Monthly Archives: July 2016

I Don’t Have Answers

As a therapist I work with people to help them better understand themselves while also trying to make sense of the larger world we live in. We can focus on the individual and decipher out the ways they communicate to others or the patterns they continually, often unconsciously, recreate. Hopefully my clients learn more about who they are and sometimes learn more about the people surrounding them. I’m not the expert per se and I don’t pretend to know what’s best for others. Simply put, I am not anybody else.  I have not lived my client’s lives or their experiences. I have only lived my own. However, I am trained to listen and to ask the right questions so the people I’m working with can find the answers to what is right for them.

Occasionally people focus on places seemingly far away where war, corruption, and sickness all exist. Lately, the conversation has turned to what’s happening close to home, here in the United States. Shooting after shooting after shooting leaves both of us dumbfounded. While the conversation may incorporate the heated topic of gun control it goes way beyond that. The underlying issue and questions circle around hate. My clients vary from each other and from myself when it comes to race, gender, sexual orientation, and religion. It’s not about my opinions or me but about the people I’m working with and how they try to make sense about what’s going on. We discuss crucial topics such as race, sexual identity, and religious beliefs. These are valuable conversations because they lead back to the individual in front of me. It opens the door for us to discuss their experiences, both past and present, and how those experiences influence their thoughts and feelings.

During difficult and sad times both my clients and myself are struggling to understand what’s happening in today’s world. We share confusion. We share sadness. We share disbelief. The therapy room ultimately remains a place for clients to have their own voice. After all, I don’t always have answers, explanations, or words of wisdom. I offer, empathy, kindness, and a place free of judgment.

At times it is impossible to help others find their own answers. Even though there may not be answers to the endless questions they ask I feel it’s important that they keep asking. Trying to figure out the world is another way of helping the individual to figure out him or herself too.

It’s OK To Be Selfish

The word selfish is defined as: lacking consideration for others; concerned chiefly with one’s own personal profit or pleasure.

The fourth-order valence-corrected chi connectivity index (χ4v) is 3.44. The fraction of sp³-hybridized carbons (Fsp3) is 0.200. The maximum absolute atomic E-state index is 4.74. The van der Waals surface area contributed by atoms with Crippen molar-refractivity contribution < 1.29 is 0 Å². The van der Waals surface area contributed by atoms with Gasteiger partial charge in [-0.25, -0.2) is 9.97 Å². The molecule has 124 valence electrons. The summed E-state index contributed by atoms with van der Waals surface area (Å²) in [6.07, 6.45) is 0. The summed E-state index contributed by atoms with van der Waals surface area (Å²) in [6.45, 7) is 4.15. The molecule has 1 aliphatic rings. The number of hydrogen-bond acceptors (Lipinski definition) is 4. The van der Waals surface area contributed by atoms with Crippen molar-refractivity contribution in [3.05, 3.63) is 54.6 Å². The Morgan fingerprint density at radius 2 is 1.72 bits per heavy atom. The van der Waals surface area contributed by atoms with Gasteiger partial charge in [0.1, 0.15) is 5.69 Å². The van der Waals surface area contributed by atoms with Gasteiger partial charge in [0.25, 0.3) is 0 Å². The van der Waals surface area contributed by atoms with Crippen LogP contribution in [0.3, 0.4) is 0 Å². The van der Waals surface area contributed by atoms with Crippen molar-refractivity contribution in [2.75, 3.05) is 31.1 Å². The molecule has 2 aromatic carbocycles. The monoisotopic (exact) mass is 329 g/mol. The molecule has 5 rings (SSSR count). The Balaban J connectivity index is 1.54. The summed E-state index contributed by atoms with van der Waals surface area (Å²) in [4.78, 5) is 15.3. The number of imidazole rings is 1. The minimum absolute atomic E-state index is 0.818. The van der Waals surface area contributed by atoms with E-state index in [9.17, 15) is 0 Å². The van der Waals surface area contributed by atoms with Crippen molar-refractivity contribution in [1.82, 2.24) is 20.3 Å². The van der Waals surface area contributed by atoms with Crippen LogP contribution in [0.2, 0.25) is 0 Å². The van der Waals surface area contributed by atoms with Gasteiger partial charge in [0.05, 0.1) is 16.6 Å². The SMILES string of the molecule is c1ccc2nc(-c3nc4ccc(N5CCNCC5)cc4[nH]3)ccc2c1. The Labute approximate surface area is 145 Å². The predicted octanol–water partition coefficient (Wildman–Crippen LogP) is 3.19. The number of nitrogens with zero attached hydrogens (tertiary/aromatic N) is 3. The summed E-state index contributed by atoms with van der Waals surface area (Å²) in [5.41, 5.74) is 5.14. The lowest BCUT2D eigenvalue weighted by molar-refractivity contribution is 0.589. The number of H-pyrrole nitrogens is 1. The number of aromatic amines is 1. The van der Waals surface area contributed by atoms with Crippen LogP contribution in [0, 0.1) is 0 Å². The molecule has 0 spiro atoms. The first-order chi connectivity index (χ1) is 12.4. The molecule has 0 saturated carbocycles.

The idea of being selfish has gotten a bad rep and is often used to criticize someone. After all, being selfish means that an individual is often unable to recognize people around him or her. I believe that when someone is selfish the majority of the time they can be difficult to be close to because the non-selfish person is left feeling unnoticed or devalued.

Have you ever thought about how it’s OK to be selfish? I would argue that being selfish can even be good for you and may at times be necessary. It is important to be able to put yourself first and do what’s best for you. If you’re always doing for others you’ll miss out on what you need.

Imagine that a friend asks you to dinner and you don’t want to go because you’re having financial problems. You say yes anyway. Maybe you’ll go and have an awesome time but then end up feeling stressed when your credit card bill comes in. Alternatively, maybe you’ll feel angry at having said yes and not be able to fully enjoy dinner. It’s not always easy to say no to people but what is the cost at saying yes?

It can be OK to go to the gym after work instead of meeting up with a coworker, friend, or family member. It can be OK to stay home alone and have time to yourself to decompress over meeting up with people. Some people re-energize through being around other people and some people need time to themselves. I recommend asking for what you need and sometimes allowing yourself to be selfish. You can be honest with others or you can keep the reasons to yourself. As an outsider, try to remember that someone saying no might not have anything to do with you.

When people say yes to please others problems may arise. Either they later resent their friend or themselves for saying yes or worse yet they become a person who consistently cancels on others and leaves people thinking they are selfish in the negative sense of the word.

Being selfish as a way to take care of you is not necessarily a bad thing. It’s sometimes necessary to be a little selfish. Taking time for ourselves makes us better people, parents, friends, partners, and employees.